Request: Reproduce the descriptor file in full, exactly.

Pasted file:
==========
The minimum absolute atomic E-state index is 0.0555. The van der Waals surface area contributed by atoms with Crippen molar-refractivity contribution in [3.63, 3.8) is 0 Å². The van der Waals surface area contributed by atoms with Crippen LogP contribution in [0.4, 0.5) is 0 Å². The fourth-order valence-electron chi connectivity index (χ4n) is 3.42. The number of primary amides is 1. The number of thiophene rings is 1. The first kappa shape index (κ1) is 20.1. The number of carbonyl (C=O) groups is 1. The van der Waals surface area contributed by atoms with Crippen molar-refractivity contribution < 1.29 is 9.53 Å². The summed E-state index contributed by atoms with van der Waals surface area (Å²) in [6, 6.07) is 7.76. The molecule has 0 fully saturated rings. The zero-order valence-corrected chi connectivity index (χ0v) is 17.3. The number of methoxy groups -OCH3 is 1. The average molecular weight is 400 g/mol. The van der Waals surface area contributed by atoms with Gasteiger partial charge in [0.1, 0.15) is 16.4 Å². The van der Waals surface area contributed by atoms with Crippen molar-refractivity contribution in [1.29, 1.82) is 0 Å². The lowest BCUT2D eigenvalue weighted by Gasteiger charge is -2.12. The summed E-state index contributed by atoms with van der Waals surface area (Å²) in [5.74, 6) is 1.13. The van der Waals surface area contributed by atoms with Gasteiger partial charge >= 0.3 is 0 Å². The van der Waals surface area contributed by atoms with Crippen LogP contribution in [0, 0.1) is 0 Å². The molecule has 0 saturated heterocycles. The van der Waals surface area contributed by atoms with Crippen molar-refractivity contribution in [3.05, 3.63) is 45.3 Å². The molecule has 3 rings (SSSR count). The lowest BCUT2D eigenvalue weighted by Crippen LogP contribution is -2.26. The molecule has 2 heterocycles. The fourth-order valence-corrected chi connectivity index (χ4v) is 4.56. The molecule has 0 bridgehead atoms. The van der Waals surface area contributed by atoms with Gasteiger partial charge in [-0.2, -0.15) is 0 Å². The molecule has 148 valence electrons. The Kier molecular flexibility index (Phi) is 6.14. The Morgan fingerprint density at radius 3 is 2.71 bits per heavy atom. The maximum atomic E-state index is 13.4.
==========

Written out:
The minimum absolute atomic E-state index is 0.0555. The van der Waals surface area contributed by atoms with Crippen molar-refractivity contribution in [3.63, 3.8) is 0 Å². The van der Waals surface area contributed by atoms with Crippen LogP contribution in [0.4, 0.5) is 0 Å². The fourth-order valence-electron chi connectivity index (χ4n) is 3.42. The number of primary amides is 1. The number of thiophene rings is 1. The first kappa shape index (κ1) is 20.1. The number of carbonyl (C=O) groups is 1. The van der Waals surface area contributed by atoms with Crippen molar-refractivity contribution < 1.29 is 9.53 Å². The summed E-state index contributed by atoms with van der Waals surface area (Å²) in [6, 6.07) is 7.76. The molecule has 0 fully saturated rings. The zero-order valence-corrected chi connectivity index (χ0v) is 17.3. The number of methoxy groups -OCH3 is 1. The average molecular weight is 400 g/mol. The van der Waals surface area contributed by atoms with Gasteiger partial charge in [0.1, 0.15) is 16.4 Å². The van der Waals surface area contributed by atoms with Crippen molar-refractivity contribution in [1.29, 1.82) is 0 Å². The lowest BCUT2D eigenvalue weighted by Gasteiger charge is -2.12. The summed E-state index contributed by atoms with van der Waals surface area (Å²) in [5.74, 6) is 1.13. The van der Waals surface area contributed by atoms with Gasteiger partial charge >= 0.3 is 0 Å². The van der Waals surface area contributed by atoms with Crippen LogP contribution in [0, 0.1) is 0 Å². The molecule has 0 saturated heterocycles. The van der Waals surface area contributed by atoms with Crippen molar-refractivity contribution in [3.05, 3.63) is 45.3 Å². The molecule has 3 rings (SSSR count). The lowest BCUT2D eigenvalue weighted by Crippen LogP contribution is -2.26. The molecule has 2 heterocycles. The fourth-order valence-corrected chi connectivity index (χ4v) is 4.56. The molecule has 0 bridgehead atoms. The van der Waals surface area contributed by atoms with Gasteiger partial charge in [-0.2, -0.15) is 0 Å². The molecule has 148 valence electrons. The Kier molecular flexibility index (Phi) is 6.14. The Morgan fingerprint density at radius 3 is 2.71 bits per heavy atom. The maximum atomic E-state index is 13.4.